On January 29,,1990, in a game against Beaver College, a Melissa Porzio's jump shot scored her 1000th point for Cedar Crest College and earned an accomplishment for her family's name that she thought would never be equaled on a basketball court..
Move over mom.
Sixteen years later, Melissa's daughter, Courtney Porzio, playing for the same school, sank two free throws against Marywood to join her mother as two of only nine members in the 1000 point club for the Cedar Crest Falcons
The significance of their marks of achievement is more impressive by the fact that they are one of only two mother-daughter combinations that have reached this pinnacle in the history of Division III basketball on the East Coast.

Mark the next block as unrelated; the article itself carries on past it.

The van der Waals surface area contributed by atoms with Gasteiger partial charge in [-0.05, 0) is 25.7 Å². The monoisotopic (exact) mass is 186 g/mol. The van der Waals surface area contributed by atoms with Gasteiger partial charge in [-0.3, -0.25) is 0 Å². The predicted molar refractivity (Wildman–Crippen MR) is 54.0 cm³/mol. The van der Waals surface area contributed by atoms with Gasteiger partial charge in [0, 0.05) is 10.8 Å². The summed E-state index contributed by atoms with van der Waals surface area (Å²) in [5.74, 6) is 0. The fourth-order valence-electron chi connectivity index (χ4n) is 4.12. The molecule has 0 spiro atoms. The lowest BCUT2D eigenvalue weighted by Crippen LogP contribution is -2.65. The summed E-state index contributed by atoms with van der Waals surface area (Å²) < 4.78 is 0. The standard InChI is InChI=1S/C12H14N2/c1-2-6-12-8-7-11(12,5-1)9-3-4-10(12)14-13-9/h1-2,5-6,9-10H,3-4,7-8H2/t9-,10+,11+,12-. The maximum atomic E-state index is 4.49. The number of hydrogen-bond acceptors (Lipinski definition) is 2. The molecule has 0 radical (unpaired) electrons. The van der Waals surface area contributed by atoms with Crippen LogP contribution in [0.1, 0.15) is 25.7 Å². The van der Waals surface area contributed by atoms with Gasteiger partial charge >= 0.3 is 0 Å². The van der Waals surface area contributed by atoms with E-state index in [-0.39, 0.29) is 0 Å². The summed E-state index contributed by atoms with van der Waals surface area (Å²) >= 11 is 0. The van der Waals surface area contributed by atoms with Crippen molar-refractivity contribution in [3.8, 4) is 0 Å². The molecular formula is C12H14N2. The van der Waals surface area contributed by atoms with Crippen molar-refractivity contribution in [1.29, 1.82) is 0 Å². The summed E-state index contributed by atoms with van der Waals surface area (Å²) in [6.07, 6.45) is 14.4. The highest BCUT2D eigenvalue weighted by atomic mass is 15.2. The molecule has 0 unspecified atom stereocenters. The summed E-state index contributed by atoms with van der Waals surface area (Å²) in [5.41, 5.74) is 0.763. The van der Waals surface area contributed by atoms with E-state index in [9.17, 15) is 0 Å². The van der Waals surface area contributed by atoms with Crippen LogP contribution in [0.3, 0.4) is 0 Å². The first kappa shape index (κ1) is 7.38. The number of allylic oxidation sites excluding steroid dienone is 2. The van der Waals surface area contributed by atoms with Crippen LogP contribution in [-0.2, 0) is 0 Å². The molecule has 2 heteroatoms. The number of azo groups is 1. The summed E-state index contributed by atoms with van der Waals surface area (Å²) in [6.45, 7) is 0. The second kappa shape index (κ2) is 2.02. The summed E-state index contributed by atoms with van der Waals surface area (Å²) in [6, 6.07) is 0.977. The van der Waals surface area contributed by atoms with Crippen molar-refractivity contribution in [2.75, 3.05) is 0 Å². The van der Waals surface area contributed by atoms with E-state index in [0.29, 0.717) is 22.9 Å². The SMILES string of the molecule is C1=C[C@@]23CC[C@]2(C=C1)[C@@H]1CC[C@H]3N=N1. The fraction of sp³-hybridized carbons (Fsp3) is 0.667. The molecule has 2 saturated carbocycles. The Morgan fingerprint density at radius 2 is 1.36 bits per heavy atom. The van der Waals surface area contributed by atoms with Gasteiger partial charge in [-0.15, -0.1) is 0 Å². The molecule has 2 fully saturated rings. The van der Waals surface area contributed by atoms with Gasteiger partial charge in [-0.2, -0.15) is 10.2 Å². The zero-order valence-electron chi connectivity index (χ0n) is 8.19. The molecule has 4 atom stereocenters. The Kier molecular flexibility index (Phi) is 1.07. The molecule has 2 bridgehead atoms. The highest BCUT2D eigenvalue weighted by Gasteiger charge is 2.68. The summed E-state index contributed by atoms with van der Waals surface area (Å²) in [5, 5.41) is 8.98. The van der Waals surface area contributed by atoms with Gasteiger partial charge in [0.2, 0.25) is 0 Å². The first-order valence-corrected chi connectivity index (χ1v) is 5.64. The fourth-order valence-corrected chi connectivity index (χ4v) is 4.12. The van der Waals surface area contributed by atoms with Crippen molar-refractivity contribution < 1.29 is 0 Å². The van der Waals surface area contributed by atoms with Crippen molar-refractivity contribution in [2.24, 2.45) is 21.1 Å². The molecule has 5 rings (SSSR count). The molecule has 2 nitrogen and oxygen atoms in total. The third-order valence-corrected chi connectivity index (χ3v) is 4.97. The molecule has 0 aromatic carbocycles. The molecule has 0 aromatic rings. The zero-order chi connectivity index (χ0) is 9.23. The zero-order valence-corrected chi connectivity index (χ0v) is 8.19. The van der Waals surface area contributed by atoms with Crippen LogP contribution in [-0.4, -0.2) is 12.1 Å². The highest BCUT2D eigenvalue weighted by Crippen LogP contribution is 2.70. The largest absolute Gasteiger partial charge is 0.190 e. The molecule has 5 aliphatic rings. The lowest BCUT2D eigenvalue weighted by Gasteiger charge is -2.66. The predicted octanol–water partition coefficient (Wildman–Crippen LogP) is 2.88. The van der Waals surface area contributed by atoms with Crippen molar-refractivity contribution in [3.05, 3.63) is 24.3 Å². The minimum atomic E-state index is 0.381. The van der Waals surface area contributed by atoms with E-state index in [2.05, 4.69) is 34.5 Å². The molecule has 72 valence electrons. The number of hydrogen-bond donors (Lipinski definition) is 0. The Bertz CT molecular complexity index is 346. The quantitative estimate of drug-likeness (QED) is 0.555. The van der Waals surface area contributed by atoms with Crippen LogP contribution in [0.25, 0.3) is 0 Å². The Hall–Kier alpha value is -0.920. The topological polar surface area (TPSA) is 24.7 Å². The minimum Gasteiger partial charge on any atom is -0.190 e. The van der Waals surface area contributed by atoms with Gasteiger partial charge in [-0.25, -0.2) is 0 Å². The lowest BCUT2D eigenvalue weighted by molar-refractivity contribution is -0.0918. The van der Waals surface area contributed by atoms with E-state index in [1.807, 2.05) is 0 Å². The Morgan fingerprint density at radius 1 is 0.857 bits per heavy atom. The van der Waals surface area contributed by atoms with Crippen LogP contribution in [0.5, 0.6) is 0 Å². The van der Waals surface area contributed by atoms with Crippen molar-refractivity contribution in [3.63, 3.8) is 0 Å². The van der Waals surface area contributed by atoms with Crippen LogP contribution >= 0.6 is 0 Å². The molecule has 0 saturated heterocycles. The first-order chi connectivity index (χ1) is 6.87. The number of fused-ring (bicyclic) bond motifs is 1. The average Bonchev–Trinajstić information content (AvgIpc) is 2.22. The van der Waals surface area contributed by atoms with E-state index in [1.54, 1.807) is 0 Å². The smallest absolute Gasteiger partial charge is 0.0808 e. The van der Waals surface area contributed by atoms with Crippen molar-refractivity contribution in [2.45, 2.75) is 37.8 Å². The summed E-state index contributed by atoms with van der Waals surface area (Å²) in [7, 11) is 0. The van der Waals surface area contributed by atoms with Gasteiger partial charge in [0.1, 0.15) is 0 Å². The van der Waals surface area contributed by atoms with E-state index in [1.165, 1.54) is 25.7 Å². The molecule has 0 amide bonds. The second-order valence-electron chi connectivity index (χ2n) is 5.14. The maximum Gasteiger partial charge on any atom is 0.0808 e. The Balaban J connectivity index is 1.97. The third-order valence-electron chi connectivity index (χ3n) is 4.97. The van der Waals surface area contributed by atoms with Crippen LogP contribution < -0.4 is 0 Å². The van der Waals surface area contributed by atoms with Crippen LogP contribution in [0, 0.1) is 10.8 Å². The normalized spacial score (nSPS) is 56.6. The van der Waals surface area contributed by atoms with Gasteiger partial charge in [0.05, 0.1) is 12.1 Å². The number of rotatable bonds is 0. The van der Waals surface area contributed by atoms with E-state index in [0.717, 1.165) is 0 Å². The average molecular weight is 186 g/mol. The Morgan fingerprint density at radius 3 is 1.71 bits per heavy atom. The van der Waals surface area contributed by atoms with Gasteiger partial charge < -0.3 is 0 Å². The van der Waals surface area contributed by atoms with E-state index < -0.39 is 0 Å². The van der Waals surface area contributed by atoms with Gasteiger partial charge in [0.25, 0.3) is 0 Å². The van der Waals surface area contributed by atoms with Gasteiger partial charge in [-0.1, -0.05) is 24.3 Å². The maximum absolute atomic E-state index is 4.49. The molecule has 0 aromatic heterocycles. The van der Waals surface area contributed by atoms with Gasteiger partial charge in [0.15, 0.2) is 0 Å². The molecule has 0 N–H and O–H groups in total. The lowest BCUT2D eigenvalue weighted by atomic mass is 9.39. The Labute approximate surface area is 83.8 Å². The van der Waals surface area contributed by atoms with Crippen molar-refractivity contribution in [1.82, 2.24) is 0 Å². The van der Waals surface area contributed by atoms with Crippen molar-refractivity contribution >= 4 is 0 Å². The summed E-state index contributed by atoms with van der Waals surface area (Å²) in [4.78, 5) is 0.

There are a few similarities that mark the Porzio point productions.
They both wore number 14. They both love the game of basketball for the fun of it and never set a personal goal of scoring 1000 points. They are both very proud of each other.
Then there are distinct differences.
"I've lived in Lehighton most of my life," said Melissa (Porzio) Miller, " but my father was a military man so I got my start in the sport when I was seven playing a game called bucketball in Dortmund, Germany."
Then when attending East Penn Elementary School in Lehighton as a sixth grader, Miller was given the option of taking art class or playing basketball.
"I knew even then I was not an artist." She said. " I continued to play in an intramural program twice a week, even though I wasn't very good. Later on, I played summer basketball and against the boys at the Grove in Lehighton. This helped me get faster and much more athletic. Even when I was at Cedar Crest, I played basketball with my professors at lunch time to have fun and to improve my competitiveness."
For Courtney (Porzio) Schleicher, the initiation into basketball did not come down to her choice. At the age of four, her grandmother took her to every one of her mother's games at Cedar Crest.